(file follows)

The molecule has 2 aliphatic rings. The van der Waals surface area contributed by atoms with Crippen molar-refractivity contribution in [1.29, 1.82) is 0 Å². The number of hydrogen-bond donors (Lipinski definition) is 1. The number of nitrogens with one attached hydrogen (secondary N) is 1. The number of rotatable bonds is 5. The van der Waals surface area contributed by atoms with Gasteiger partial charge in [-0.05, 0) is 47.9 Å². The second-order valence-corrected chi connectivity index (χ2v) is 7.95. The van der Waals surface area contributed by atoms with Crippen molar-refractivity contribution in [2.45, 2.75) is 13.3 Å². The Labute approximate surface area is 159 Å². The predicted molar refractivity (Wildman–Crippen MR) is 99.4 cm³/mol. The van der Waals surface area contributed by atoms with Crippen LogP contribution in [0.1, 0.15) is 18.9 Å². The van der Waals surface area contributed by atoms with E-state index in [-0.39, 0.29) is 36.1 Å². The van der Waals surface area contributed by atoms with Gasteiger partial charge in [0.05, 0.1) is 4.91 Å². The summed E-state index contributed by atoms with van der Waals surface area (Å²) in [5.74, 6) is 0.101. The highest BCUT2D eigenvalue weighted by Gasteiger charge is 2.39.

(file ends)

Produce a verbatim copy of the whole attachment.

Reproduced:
The molecule has 2 aliphatic rings. The van der Waals surface area contributed by atoms with Crippen molar-refractivity contribution in [1.29, 1.82) is 0 Å². The number of hydrogen-bond donors (Lipinski definition) is 1. The number of nitrogens with one attached hydrogen (secondary N) is 1. The number of rotatable bonds is 5. The van der Waals surface area contributed by atoms with Gasteiger partial charge in [-0.05, 0) is 47.9 Å². The second-order valence-corrected chi connectivity index (χ2v) is 7.95. The van der Waals surface area contributed by atoms with Crippen molar-refractivity contribution in [2.45, 2.75) is 13.3 Å². The Labute approximate surface area is 159 Å². The predicted molar refractivity (Wildman–Crippen MR) is 99.4 cm³/mol. The van der Waals surface area contributed by atoms with Crippen LogP contribution in [0.1, 0.15) is 18.9 Å². The van der Waals surface area contributed by atoms with E-state index in [-0.39, 0.29) is 36.1 Å². The van der Waals surface area contributed by atoms with Gasteiger partial charge in [0.05, 0.1) is 4.91 Å². The summed E-state index contributed by atoms with van der Waals surface area (Å²) in [5.74, 6) is 0.101. The highest BCUT2D eigenvalue weighted by Gasteiger charge is 2.39.